As a third time mom, my unsolicited advice is to let go of your expectations. Yes, all of them when it comes to parenthood. I spent five weeks after my first son was born convinced, I was a useless mother because I couldn’t breastfeed him. Typing those words now, almost five years later, makes me roll my eyes. I’m now the mother of three sons, all of whom never got a drop of breastmilk from me.
During my first pregnancy, I envisioned a specific birth and postpartum experience. I took hypnobirthing courses to prepare myself for an unmedicated birth. I researched placenta encapsulation to help combat potential postpartum depression. I read books that told me if a mother said she couldn’t breastfeed it was because she didn’t try hard enough. I made a promise to myself that I wouldn’t give my baby anything other than that “liquid gold.”
After an unmedicated birth that lasted under three hours, I felt like I was on my way to having my “perfect” birth and postpartum story. I started nursing my son immediately after he was born. Lactation consultants and nurses reassured me that his latch was perfect. Before we left the hospital, they noted that he dropped a little in weight but it was within expected range. I was sent home feeling like a breastfeeding champion.
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At home, I started noticing that my newborn was more than just new baby lethargic. His lips were chapped and his diaper had rust colored stains in them. He acted weak. At our day two pediatrician appointment, we learned he dropped 11% from his birth weight. He wasn’t getting “enough” or “anything” from me. I was shocked and devastated. Yet, I was determined not to give up. I just needed a little extra help to get things going.
We started supplementing with formula and using an SNS nursing aid. I saw weekly lactation specialists to do weight checks. Nothing was changing. I was failing.
I told myself that if I couldn’t feed my baby, I didn’t deserve to be his mother. If I couldn’t produce milk, there was nothing that differentiated me from a random woman on the street as his mother. I kept replaying the words from my breastfeeding book in my head, “If someone says they couldn’t breastfeed, it’s because they didn’t try hard enough.” I couldn’t quit.
I kept trying for five weeks. I rented a hospital grade breast pump. I drank special teas and dark beer. I ate the oat cookies. I saw three different lactation consultants. I saw a tongue tie specialist. I was a master of the SNS wire feeding system, even inconspicuously using it while out at restaurants. I waited for my milk but it never came.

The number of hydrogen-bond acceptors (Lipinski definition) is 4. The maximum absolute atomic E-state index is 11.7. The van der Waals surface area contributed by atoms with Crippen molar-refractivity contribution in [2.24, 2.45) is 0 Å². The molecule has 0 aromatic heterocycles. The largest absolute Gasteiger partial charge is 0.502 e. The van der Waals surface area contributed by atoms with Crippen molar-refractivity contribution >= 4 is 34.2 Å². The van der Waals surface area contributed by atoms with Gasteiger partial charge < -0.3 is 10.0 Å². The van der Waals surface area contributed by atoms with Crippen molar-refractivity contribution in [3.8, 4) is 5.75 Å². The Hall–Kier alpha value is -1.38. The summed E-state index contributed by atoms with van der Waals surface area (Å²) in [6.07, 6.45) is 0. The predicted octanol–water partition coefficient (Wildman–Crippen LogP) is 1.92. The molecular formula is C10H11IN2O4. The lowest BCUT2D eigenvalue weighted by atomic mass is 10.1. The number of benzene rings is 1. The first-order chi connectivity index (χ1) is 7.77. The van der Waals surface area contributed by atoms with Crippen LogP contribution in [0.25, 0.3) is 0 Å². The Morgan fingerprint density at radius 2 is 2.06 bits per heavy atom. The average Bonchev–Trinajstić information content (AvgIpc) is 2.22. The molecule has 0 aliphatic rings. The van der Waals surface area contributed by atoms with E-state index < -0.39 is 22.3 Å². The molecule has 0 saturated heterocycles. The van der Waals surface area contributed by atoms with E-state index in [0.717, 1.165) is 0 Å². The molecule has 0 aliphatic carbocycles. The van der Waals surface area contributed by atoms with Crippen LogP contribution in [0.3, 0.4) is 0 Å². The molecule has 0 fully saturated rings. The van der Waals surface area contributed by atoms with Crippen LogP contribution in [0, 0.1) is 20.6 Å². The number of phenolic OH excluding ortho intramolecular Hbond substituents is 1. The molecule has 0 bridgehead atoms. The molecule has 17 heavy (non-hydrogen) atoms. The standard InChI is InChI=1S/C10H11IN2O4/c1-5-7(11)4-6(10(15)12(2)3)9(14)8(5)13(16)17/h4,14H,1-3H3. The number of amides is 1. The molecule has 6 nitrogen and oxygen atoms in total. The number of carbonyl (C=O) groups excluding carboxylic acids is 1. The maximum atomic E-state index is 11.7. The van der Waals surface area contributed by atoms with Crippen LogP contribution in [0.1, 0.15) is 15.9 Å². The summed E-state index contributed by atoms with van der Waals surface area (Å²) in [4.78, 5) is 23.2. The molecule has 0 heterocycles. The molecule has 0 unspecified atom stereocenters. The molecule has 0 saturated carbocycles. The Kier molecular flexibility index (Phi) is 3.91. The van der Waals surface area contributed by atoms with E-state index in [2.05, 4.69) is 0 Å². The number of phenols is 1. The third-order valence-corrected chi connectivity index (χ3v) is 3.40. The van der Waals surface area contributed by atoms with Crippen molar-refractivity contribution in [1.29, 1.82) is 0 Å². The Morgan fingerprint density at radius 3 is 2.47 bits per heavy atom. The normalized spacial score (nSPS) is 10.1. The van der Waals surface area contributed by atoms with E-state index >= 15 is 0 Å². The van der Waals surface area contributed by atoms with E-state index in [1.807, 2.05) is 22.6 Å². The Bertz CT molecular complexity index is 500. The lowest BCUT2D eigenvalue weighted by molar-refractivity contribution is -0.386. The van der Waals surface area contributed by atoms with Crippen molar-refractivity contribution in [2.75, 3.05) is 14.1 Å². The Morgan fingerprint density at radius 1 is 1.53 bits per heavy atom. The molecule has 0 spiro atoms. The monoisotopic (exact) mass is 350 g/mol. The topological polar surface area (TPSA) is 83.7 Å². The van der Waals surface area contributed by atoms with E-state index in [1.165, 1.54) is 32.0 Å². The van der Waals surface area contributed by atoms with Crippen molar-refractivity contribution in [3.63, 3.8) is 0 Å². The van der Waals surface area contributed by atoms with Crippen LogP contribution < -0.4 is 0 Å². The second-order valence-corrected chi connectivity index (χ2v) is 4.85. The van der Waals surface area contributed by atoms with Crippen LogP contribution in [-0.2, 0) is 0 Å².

Choosing to stop “attempting” to breastfeed felt like the hardest choice I had to make for myself and my son. That choice meant letting go of the image I created for myself as a mom. I had to constantly tell myself that my breasts didn’t define me. I was still good and worthy of being my son’s mother.
Maybe you’re reading this and you have strong convictions about feeding infants. Or you don’t understand why this was such a big deal to me. When it comes to feeding a newborn, opinions are strong. Judgments are cruel. I know because I have been on the receiving end of this intense criticism. I had to free myself from the shame inflicted by others.
Watching my son thrive everyday with formula helped free me. I was able to finally be present with him once I stopped using the breastfeeding tools and interventions. Feeding was simple with formula. I just needed a comfortable seat, a clean bottle, and warm formula. No more wires, tape, tubes, or nipple shields. Letting go transformed me. I shifted from obsessing over how I was feeding my son to using that energy to learn how to be his mother.
I made time to connect with mothers who shared a similar feeding journey. I found joy in babywearing. I felt fulfilled seeking out ways to bring my son into my life instead of the other way around. When I became pregnant with my second son three years later, I felt pressured to try breastfeeding again. People asked, “Are you going to try again to see if this time is different?”
I was curious, but my husband was deploying for six months just 10 days after the birth. I didn’t want to add any extra stress to being alone with a toddler and newborn. With my second son, I experienced the same “lack of milk let down.” But instead of utilizing the breastfeeding intervention tools, I reached for formula on day three. My confidence as a mother grew because I didn’t waver.
In March 2021, I had my third son. I knew this would be my last baby. It would also be my last chance to breastfeed. I was still curious so I gave myself one week to try one final time. My son latched better than my other sons. I felt at ease. My best shot would be with him. But just like each time before, my milk didn’t cooperate. I had formula at the ready and this is how I will feed my son.
The truth is, I’ve had to grieve not breastfeeding with each of my sons. I am grieving an unexplainable loss. We don’t know why my milk never came in after three fast unmedicated births. Am I a medical mystery? Did I really not try hard enough? Did my sons have severe tongue or lip ties? I don’t know if I will ever get the answers.
I allow myself to feel jealous when I see or hear about positive breastfeeding. What helps is to remember what I went through to get to my place of peace. It helps me celebrate my current reality with my three sons.
Regardless of how they were fed, my sons are healthy. They aren’t sickly or struggling with allergies. They are silly, accident prone, adventurous little boys who don’t care that I didn’t breastfeed them. All they care about is that I am with them. All they need is me.